(redirected from rictuses)
Also found in: Thesaurus, Medical, Encyclopedia.


n. pl. rictus or ric·tus·es
1. A gaping grimace: "his mouth gaping in a kind of rictus of startled alarm" (Richard Adams).
a. The expanse of an open mouth or a bird's beak.
b. The corner of the mouth or the fleshy area where the upper and lower mandibles of a bird meet.

[Latin, from past participle of ringī, to gape.]

ric′tal adj.


n, pl -tus or -tuses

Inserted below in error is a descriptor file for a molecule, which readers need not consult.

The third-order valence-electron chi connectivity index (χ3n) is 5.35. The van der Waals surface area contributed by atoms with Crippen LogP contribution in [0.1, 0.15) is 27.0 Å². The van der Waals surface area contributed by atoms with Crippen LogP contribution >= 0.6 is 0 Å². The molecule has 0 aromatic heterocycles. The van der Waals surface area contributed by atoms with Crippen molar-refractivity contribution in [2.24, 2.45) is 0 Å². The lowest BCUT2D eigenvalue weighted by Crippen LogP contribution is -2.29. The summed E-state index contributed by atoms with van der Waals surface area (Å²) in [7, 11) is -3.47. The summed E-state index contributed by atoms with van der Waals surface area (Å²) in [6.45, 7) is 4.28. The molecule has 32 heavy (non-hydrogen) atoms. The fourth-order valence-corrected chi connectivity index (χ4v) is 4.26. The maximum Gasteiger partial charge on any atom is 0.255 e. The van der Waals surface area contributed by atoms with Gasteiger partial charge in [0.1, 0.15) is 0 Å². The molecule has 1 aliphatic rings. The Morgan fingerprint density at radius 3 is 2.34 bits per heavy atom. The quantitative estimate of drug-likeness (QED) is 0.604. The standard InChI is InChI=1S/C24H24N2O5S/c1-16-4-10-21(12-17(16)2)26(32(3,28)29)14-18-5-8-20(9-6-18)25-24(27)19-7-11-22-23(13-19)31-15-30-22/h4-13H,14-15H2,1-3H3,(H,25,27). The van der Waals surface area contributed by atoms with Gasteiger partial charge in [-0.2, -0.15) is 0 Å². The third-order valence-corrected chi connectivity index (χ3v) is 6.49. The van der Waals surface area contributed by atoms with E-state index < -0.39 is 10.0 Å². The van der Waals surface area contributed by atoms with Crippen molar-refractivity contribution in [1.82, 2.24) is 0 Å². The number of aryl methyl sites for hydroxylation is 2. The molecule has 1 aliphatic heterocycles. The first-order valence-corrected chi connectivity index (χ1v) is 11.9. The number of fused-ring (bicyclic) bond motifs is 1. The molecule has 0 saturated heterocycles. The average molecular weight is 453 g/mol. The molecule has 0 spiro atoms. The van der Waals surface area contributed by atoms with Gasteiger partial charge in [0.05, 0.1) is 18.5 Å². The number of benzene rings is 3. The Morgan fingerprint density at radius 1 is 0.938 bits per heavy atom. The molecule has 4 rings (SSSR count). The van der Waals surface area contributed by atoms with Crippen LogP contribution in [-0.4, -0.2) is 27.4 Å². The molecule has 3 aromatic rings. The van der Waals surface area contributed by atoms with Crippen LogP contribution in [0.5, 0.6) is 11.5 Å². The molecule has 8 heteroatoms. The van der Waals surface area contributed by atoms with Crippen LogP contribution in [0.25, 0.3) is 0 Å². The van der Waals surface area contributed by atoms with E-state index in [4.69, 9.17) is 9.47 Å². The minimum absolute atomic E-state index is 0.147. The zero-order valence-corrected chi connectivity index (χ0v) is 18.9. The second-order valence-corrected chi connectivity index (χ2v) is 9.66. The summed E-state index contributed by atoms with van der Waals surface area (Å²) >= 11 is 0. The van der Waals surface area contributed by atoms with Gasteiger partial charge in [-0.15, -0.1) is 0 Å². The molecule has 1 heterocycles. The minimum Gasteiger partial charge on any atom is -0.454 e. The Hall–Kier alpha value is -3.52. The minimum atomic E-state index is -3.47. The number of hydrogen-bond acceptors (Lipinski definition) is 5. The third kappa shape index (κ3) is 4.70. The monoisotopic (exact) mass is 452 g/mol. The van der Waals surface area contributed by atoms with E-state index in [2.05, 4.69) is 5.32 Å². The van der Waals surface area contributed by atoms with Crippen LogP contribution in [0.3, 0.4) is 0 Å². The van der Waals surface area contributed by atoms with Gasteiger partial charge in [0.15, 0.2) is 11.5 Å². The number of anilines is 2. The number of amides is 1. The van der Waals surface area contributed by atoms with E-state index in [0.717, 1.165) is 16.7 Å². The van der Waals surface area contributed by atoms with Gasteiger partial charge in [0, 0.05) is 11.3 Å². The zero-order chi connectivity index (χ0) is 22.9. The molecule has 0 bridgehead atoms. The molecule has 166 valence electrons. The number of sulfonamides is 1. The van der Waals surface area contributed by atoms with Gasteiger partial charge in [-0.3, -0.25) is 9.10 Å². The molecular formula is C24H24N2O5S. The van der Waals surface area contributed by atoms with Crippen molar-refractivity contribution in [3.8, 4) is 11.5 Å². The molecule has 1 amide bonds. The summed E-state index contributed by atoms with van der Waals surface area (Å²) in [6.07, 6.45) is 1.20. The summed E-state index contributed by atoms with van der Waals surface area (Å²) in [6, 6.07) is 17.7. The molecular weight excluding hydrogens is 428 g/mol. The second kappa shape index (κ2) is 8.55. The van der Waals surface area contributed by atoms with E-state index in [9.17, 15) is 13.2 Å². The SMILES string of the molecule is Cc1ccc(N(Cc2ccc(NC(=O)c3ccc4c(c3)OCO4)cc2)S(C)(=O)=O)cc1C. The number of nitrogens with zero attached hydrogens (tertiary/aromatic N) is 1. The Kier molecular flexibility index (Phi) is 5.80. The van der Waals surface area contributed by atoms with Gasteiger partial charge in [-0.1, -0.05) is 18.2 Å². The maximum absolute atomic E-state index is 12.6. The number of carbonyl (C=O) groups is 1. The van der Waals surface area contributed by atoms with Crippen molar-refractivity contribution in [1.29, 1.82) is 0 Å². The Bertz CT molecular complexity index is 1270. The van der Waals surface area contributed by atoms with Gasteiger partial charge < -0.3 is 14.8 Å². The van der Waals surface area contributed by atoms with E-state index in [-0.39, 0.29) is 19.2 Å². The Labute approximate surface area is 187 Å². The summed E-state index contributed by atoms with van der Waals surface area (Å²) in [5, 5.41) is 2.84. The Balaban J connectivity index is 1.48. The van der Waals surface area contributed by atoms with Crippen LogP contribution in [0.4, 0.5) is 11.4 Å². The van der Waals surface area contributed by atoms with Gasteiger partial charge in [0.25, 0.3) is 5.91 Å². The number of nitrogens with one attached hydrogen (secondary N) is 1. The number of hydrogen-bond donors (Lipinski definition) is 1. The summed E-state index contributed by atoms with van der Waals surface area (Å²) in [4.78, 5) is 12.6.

1. (Biology) the gap or cleft of an open mouth or beak
2. a fixed or unnatural grin or grimace, as in horror or death
[C18: from Latin, from ringī to gape]
ˈrictal adj


(ˈrɪk təs)

n., pl. -tus, -tus•es.
1. the gaping or opening of the mouth.
2. a gaping grin.
3. the gape of the mouth of a bird.
[1750–60; < Latin: wide-open mouth =rig-, variant s. of ringī to open the mouth wide + -tus suffix of v. action]
ric′tal, adj.


the opening of the mouth, especially in a grimace or expression of pain.
See also: Body, Human
ThesaurusAntonymsRelated WordsSynonymsLegend:
Noun1.rictus - a gaping grimace
gape - an expression of openmouthed astonishment


[ˈrɪktəs] N (rictus or rictuses (pl)) → rictus m


n (Anat, Zool) → Sperrweite f